ISIS Islamic State (ISIL/IS) Daesh – Al Qaeda Media/Propaganda is now in Southern Mexico and Latin America

ISIS Islamic State (ISIL/IS) Daesh – Al Qaeda Media/Propaganda is now in Southern Mexico and Latin America

ISIL is known for its extensive and effective use of propaganda.[107][108] It uses a version of the Muslim Black Standard flag and developed an emblem which has clear symbolic meaning in the Muslim world.[109]

b-zbbim-exu

Traditional media

In November 2006, shortly after the group’s rebranding as the “Islamic State of Iraq”, it established the Al-Furqan Foundation for Media Production, which produces CDs, DVDs, posters, pamphlets, and web-related propaganda products and official statements.[110] It began to expand its media presence in 2013, with the formation of a second media wing, Al-I’tisam Media Foundation, in March[111][112] and the Ajnad Foundation for Media Production, specialising in nasheeds and audio content, in August.[113] In mid-2014, ISIL established the Al-Hayat Media Center, which targets Western audiences and produces material in English, German, Russian and French.[114][115] When ISIL announced its expansion to other countries in November 2014 it established media departments for the new branches, and its media apparatus ensured that the new branches follow the same models it uses in Iraq and Syria.[116] FBI Director James Comey has said that ISIL’s “propaganda is unusually slick,” noting that, “They are broadcasting… in something like 23 languages”.[117]

In July 2014, al-Hayat began publishing a digital magazine called Dabiq, in a number of different languages including English. According to the magazine, its name is taken from the town of Dabiq in northern Syria, which is mentioned in a hadith about Armageddon.[118] Al-Hayat also began publishing other digital magazines, including the Turkish language Konstantiniyye, the Ottoman word for Istanbul,[119][120] and the French language Dar al-Islam.[121] By late 2016, these magazines had apparently all been discontinued, with Al-Hayat’s material being consolidated into a new magazine called Rumiyah (Arabic for Rome).[122]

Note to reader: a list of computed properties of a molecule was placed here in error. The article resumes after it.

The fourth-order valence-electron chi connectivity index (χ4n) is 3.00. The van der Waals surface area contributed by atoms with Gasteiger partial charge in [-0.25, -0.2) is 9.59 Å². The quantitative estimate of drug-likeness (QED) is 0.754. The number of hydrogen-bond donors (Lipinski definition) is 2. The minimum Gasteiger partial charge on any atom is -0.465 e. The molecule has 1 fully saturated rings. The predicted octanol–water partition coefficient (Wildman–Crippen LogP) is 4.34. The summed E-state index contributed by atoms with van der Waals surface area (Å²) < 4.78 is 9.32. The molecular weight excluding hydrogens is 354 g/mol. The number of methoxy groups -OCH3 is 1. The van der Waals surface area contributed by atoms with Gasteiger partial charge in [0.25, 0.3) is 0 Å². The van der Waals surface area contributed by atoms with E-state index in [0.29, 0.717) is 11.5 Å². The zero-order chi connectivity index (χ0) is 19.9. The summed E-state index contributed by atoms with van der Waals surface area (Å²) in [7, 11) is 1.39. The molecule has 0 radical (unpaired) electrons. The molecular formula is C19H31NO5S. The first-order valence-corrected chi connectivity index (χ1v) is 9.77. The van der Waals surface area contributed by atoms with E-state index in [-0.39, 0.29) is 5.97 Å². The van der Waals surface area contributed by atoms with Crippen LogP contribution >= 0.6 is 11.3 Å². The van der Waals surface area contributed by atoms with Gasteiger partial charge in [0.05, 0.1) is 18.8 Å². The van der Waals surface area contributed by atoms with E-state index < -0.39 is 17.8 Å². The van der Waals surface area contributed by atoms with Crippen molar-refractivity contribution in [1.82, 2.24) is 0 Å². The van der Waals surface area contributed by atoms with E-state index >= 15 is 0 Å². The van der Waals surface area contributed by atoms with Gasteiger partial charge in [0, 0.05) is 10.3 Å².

Al Furqan
Al Hayat
Al Furat
Al Khayr
Al Furqan
Al Wilayah
Al Wilayat
Isdarat
Amaq Agency
Al Naba
Al Bayan Radio
Nashir
Dabiq
Ajnad
Rumiyah
Al halab

Haqq

The group also runs a radio network called Al-Bayan, which airs bulletins in Arabic, Russian and English and provides coverage of its activities in Iraq, Syria and Libya.[123]

Social media

ISIL’s use of social media has been described by one expert as “probably more sophisticated than [that of] most US companies”.[107][124] It regularly uses social media, particularly Twitter, to distribute its messages.[124][125] The group uses the encrypted instant messaging service Telegram to disseminate images, videos and updates.[126]

The group is known for releasing videos and photographs of executions of prisoners, whether beheadings, shootings, caged prisoners being burnt alive or submerged gradually until drowned.[127] Journalist Abdel Bari Atwan described ISIL’s media content as part of a “systematically applied policy”. The escalating violence of its killings “guarantees” the attention of the media and public.[70]

Along with images of brutality, ISIL presents itself as “an emotionally attractive place where people ‘belong’, where everyone is a ‘brother’ or ‘sister’”. The “most potent psychological pitch” of ISIL media is the promise of heavenly reward to dead jihadist fighters. Frequently posted in their media are dead jihadists’ smiling faces, the ISIL ‘salute’ of a ‘right-hand index finger pointing heavenward’, and testimonies of happy widows.[70] ISIL has also attempted to present a more “rational argument” in a series of videos hosted by the kidnapped journalist John Cantlie. In one video, various current and former US officials were quoted, such as US President Barack Obama and former CIA Officer Michael Scheuer.[128]

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